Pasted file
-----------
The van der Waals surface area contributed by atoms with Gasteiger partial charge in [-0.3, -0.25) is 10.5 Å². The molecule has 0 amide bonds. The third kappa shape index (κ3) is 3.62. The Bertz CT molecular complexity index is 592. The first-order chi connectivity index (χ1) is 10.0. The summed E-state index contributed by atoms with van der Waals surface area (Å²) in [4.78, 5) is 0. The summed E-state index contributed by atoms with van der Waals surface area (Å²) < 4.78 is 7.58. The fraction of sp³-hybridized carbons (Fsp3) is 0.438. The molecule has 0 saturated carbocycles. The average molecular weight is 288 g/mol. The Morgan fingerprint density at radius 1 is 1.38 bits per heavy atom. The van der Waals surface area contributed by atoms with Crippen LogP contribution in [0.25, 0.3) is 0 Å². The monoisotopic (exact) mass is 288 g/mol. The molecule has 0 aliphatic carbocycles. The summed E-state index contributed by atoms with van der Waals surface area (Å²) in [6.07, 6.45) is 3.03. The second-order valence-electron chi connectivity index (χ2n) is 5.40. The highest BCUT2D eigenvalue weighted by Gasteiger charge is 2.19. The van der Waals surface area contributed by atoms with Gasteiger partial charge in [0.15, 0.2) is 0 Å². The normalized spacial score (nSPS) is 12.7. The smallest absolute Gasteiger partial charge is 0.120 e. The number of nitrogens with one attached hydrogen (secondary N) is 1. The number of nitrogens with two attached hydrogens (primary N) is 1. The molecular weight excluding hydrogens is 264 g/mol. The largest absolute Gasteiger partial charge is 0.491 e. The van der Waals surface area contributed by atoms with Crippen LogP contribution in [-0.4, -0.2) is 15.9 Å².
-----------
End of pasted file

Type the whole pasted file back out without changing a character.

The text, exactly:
The van der Waals surface area contributed by atoms with Gasteiger partial charge in [-0.3, -0.25) is 10.5 Å². The molecule has 0 amide bonds. The third kappa shape index (κ3) is 3.62. The Bertz CT molecular complexity index is 592. The first-order chi connectivity index (χ1) is 10.0. The summed E-state index contributed by atoms with van der Waals surface area (Å²) in [4.78, 5) is 0. The summed E-state index contributed by atoms with van der Waals surface area (Å²) < 4.78 is 7.58. The fraction of sp³-hybridized carbons (Fsp3) is 0.438. The molecule has 0 saturated carbocycles. The average molecular weight is 288 g/mol. The Morgan fingerprint density at radius 1 is 1.38 bits per heavy atom. The van der Waals surface area contributed by atoms with Crippen LogP contribution in [0.25, 0.3) is 0 Å². The monoisotopic (exact) mass is 288 g/mol. The molecule has 0 aliphatic carbocycles. The summed E-state index contributed by atoms with van der Waals surface area (Å²) in [6.07, 6.45) is 3.03. The second-order valence-electron chi connectivity index (χ2n) is 5.40. The highest BCUT2D eigenvalue weighted by Gasteiger charge is 2.19. The van der Waals surface area contributed by atoms with Gasteiger partial charge in [0.15, 0.2) is 0 Å². The normalized spacial score (nSPS) is 12.7. The smallest absolute Gasteiger partial charge is 0.120 e. The number of nitrogens with one attached hydrogen (secondary N) is 1. The number of nitrogens with two attached hydrogens (primary N) is 1. The molecular weight excluding hydrogens is 264 g/mol. The largest absolute Gasteiger partial charge is 0.491 e. The van der Waals surface area contributed by atoms with Crippen LogP contribution in [-0.4, -0.2) is 15.9 Å².